Caitie, you’re on mute.

Rountree 9:54
We’ll take a couple of questions. Now if you want to put those in the q&a box and then we’ll take a few more questions at the end as well. I have one to start. You know, this is big, there are cities and localities where this is becoming mandatory. We’d love to hear you know where those are and where your geographic footprint is at this time?

Karnani 10:20
Yeah, well, we’re all over the country, the places that have made this mandatory are New York, San Francisco, DC, Philadelphia, Seattle, Los Angeles, Chicago, just passed their commuter benefit law and it will come become active here, January 1 2024. We think this is just going to kind of keep steamrolling through the country, because people need help with the cost of commuting, and transit agencies need more dollars to flow into them, because lots of the folks on this call are probably taking this call from home, right, so that ridership went down. It’s blue-collar workers who are who are actually riding and paying a greater share of the cost of transit. And I think cities and states are realizing that with so many large cities and states that have successfully passed these and have not been a dampening for business activity, and have helped employees keep more money in their pockets, that it’s sort of a safe, kind of double barrel tax cut for employers and for employees to pass.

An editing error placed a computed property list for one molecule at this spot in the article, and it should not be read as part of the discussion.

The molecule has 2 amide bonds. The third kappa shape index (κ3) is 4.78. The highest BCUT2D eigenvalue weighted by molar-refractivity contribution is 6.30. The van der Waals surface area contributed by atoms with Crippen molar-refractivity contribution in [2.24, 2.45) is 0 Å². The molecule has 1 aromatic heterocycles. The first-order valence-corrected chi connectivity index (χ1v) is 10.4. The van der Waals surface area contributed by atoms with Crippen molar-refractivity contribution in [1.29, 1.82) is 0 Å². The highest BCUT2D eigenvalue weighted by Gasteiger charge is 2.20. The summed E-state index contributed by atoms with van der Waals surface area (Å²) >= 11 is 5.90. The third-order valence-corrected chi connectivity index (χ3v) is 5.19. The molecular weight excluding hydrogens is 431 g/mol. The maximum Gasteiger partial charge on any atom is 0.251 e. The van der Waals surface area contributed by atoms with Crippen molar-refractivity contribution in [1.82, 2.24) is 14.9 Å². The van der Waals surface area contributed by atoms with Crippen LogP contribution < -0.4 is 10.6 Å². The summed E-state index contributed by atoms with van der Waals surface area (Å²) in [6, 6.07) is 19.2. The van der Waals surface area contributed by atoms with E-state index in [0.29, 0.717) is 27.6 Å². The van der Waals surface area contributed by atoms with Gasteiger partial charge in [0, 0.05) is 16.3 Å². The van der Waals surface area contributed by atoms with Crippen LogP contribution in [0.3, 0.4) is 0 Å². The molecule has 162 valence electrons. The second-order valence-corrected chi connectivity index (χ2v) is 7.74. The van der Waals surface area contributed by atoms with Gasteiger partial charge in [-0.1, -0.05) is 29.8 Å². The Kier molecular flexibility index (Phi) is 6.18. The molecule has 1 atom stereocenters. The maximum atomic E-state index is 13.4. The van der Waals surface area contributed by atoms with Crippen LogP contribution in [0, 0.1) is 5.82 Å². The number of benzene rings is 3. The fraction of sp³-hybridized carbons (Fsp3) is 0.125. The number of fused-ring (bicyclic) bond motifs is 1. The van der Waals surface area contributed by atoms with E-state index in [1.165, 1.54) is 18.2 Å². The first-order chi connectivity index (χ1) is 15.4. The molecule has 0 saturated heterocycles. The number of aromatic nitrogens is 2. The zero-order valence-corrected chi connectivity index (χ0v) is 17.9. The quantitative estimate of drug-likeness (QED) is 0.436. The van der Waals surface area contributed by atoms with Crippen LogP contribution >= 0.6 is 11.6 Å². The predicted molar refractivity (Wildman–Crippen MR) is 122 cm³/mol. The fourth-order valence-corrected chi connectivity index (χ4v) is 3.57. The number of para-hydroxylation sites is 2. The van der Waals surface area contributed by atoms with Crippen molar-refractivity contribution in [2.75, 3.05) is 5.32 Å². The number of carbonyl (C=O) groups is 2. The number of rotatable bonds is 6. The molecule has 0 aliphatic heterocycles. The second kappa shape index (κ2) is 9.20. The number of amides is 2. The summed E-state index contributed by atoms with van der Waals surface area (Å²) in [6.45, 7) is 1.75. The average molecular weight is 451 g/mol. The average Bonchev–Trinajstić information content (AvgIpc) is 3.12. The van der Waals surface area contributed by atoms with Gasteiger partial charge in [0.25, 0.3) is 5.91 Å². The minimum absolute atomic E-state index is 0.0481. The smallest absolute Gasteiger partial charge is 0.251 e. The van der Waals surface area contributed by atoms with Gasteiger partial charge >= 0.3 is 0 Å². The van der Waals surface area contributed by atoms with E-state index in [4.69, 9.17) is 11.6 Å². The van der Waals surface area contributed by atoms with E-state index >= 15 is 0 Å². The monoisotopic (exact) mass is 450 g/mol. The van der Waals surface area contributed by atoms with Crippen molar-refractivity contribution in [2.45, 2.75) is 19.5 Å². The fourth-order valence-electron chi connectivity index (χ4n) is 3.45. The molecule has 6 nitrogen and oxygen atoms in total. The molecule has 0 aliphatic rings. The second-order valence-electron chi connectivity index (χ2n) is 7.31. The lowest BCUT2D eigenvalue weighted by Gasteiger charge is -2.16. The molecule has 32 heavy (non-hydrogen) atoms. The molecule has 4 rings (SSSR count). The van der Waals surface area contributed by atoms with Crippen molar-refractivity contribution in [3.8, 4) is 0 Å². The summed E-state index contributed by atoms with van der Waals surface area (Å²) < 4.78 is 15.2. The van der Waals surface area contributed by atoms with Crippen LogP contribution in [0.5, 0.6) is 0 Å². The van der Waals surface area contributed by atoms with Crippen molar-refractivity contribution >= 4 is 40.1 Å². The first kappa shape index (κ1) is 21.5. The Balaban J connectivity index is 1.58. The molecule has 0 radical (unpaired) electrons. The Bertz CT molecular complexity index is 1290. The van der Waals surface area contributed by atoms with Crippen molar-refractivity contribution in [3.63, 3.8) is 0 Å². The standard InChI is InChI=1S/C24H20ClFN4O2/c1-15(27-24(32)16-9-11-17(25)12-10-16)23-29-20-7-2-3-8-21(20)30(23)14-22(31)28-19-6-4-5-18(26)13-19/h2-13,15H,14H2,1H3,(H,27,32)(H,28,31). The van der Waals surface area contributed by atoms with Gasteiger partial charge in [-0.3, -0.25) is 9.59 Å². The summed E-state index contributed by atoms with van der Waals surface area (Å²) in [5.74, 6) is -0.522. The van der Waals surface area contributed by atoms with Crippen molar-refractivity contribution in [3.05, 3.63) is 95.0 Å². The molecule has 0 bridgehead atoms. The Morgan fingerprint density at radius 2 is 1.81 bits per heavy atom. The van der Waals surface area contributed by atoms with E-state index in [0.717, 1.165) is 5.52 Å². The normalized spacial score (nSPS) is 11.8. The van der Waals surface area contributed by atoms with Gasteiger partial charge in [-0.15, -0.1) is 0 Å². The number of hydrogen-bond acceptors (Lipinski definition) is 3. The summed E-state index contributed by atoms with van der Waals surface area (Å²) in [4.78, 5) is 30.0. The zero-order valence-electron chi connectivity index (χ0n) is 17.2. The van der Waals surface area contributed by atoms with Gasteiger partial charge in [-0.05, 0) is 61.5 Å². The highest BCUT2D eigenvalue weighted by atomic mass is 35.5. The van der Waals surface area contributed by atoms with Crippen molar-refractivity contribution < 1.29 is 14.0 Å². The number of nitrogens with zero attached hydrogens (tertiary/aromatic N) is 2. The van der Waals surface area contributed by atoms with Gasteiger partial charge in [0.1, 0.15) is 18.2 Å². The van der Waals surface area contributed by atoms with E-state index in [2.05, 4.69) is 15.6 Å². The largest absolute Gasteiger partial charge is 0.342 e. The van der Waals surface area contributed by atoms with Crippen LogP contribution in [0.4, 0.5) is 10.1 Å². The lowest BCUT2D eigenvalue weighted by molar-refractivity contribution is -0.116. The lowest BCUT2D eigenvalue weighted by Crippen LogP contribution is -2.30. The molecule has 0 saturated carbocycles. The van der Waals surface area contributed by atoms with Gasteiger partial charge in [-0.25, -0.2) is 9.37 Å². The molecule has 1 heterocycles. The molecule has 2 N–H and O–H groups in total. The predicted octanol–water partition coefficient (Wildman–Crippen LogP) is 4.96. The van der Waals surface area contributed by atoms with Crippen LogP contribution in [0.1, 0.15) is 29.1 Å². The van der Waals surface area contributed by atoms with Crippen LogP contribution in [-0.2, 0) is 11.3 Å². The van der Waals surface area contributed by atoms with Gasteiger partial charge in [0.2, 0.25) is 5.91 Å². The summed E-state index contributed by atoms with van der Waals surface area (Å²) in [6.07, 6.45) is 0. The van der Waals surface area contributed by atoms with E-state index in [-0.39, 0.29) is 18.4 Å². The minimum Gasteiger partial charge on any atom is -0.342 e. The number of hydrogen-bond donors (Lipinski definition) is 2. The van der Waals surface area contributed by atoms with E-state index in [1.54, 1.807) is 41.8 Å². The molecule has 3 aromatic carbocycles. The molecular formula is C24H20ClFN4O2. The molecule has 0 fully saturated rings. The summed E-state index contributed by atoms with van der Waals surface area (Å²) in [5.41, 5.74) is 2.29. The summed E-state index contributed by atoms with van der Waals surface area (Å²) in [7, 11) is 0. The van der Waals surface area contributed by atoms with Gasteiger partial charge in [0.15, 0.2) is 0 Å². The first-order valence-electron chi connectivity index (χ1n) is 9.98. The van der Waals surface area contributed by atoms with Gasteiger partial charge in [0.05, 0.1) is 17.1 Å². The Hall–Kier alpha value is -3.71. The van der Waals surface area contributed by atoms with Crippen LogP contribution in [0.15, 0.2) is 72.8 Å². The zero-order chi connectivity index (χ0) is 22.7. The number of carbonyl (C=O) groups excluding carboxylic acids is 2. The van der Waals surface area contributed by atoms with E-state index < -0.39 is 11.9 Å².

Rountree 11:13
Yeah, yeah. Awesome. And just tell me a little bit about the size of the businesses that you see or the types of businesses that yeah, are a good fit?